Read this article to learn about the choice between classical and neo-classical version of quantity theory.

In the bottleneck inflationary situations so prominently characteristics of developing economies like India the orthodox quantity theory has perhaps greater use as a tool of economic analysis, for the conditions underlying the quantity theory seem to obtain largely in these economies.

In-so-far as currency constitutes by far the most important part of total money supply and money is held primarily for transactions rather than for speculative purposes—an almost direct link can be traced between money supply on the one hand and the price level on the other.

The composition of ‘reserve money’ as well as the low Money-Multiplier ratio in India indicate that preference for cash transactions has not undergone any substantial change over the past twenty years.


The quantum of money supply is largely dependent on the currency liabilities of the central bank and with a not very high ratio of multiple credit creation, the central bank can vary the quantum of money supply considerably only by varying its currency liabilities.

Further it would not be wrong to assume that in view of the inelasticity of real output, a developing economy usually exhibit the characteristics of a ‘full employment economy’ in which the quantity theory comes into its own. Moreover, the data relating to fundamental variables involved in Keynesian income-expenditure or subsequent approaches are far too inadequate and undesirable in such economies to be used as the basis for any generalizations.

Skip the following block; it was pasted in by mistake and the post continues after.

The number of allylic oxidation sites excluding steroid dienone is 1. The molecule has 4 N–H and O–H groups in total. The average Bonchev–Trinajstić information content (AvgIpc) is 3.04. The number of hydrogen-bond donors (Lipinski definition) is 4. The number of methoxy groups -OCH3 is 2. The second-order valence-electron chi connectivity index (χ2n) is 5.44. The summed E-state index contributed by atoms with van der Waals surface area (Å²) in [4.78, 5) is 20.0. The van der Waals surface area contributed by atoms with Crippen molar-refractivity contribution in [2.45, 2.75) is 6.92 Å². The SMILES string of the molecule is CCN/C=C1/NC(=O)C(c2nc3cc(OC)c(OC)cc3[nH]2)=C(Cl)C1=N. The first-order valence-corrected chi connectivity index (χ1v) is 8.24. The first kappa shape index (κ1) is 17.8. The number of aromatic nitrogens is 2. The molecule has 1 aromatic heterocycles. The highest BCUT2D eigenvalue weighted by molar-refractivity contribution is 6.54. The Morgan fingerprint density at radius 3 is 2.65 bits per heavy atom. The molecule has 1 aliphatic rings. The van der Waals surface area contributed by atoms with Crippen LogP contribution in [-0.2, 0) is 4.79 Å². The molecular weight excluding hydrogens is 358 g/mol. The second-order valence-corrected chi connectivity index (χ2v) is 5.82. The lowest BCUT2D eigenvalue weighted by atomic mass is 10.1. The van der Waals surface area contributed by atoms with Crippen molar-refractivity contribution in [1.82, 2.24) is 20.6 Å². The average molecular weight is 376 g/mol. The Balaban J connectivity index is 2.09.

There are, however, others who point out that the classical-neo-classical version of the quantity theory does not find support from Indian data. It is, therefore, clear that the developing countries must gear up their monetary policies keeping in view these vital and empirical facts. The growth of money supply in the context of development derives its importance from the inflationary impact that it may have on prices. Given the rate of growth of national product, there is an appropriate relationship between the growth of output and the growth of money supply.

In fact, there may be several reasons for which an expanding money supply may be necessary in a developing economy, for example, increases in national real output will require corresponding increases in money supply for transactions purposes; economic development leads to the expansion of monetized sector, which necessitates further increase in the demand for money; again, as money incomes rise, the money/income ratio (M/Y), the Marshallian ‘R’ also tends to rise. Thus, we find that in developing economies also, money supply changes are not passive factors. At the same time the ‘veil’ of money approach need not hold back development provided the allocation of physical resources is designed to achieve steady growth.